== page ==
On the back of AMD’s successful Ryzen Mobile 4000 series launch for consumer laptops, the company today launching its range of commercial processors from the same family. These processors are designed for the standard commercial verticals typically associated with company contracts, education deployments, medical use cases and any environment that requires a level of manageability across its workforce. The new AMD processors have up to eight of the latest Zen 2 cores, up to Vega 7 compute graphics, and are built on the latest TSMC 7nm process node technology.
When we first reviewed Llano we thought it was a fairly competent desktop part if you needed a solution that didn't rely on discrete graphics. My biggest issue with...36 by Anand Lal Shimpi on 12/20/2011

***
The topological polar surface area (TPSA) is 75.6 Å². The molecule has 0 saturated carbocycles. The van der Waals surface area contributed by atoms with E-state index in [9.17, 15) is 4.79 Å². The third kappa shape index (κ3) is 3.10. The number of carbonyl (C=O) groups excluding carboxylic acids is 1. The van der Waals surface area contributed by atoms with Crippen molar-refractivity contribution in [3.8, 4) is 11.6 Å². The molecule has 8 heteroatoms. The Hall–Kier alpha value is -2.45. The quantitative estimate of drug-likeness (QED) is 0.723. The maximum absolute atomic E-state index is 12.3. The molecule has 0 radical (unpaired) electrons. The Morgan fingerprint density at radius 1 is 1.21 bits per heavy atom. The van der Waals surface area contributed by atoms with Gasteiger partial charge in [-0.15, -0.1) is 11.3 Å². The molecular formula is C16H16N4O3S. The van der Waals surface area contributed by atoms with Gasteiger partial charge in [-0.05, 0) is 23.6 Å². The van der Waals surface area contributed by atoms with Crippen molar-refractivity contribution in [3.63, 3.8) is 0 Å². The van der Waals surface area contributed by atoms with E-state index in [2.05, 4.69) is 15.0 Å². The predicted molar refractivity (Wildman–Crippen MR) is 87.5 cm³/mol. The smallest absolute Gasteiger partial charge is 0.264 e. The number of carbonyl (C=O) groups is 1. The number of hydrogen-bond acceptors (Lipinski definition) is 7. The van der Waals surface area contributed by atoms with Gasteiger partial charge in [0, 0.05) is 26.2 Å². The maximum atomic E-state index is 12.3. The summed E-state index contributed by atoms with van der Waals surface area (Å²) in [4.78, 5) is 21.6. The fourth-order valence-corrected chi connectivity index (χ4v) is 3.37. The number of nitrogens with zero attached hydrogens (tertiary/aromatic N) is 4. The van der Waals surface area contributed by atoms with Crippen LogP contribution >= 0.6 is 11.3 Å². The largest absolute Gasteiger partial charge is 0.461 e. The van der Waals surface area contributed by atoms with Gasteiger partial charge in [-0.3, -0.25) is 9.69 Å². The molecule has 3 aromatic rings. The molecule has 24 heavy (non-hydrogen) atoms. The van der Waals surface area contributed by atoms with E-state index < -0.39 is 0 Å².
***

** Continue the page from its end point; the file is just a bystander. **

Today AMD introduced its first dual-core Llano APUs: the A4-3400 and A4-3300. These APUs have only 758M active transistors, a bit over half of the transistors in the bigger...14 by Anand Lal Shimpi on 9/7/2011
Intel's integrated graphics processors have long had a poor reputation when it comes to gaming, and while the IGPs get a little closer to competitiveness with each iteration, that...9 by Andrew Cunningham on 8/5/2011
While AMD does not have a true SoC to combat the likes of Intel, NVIDIA, and ARM, this doesn’t mean they’re completely ignoring the market for the type of...8 by Ryan Smith on 6/1/2011
AMD’s Computex 2011 conference just wrapped up. Computex is not AMD’s traditional grounds for major new announcements – they’d rather have their own events for that – but alongside...26 by Ryan Smith on 6/1/2011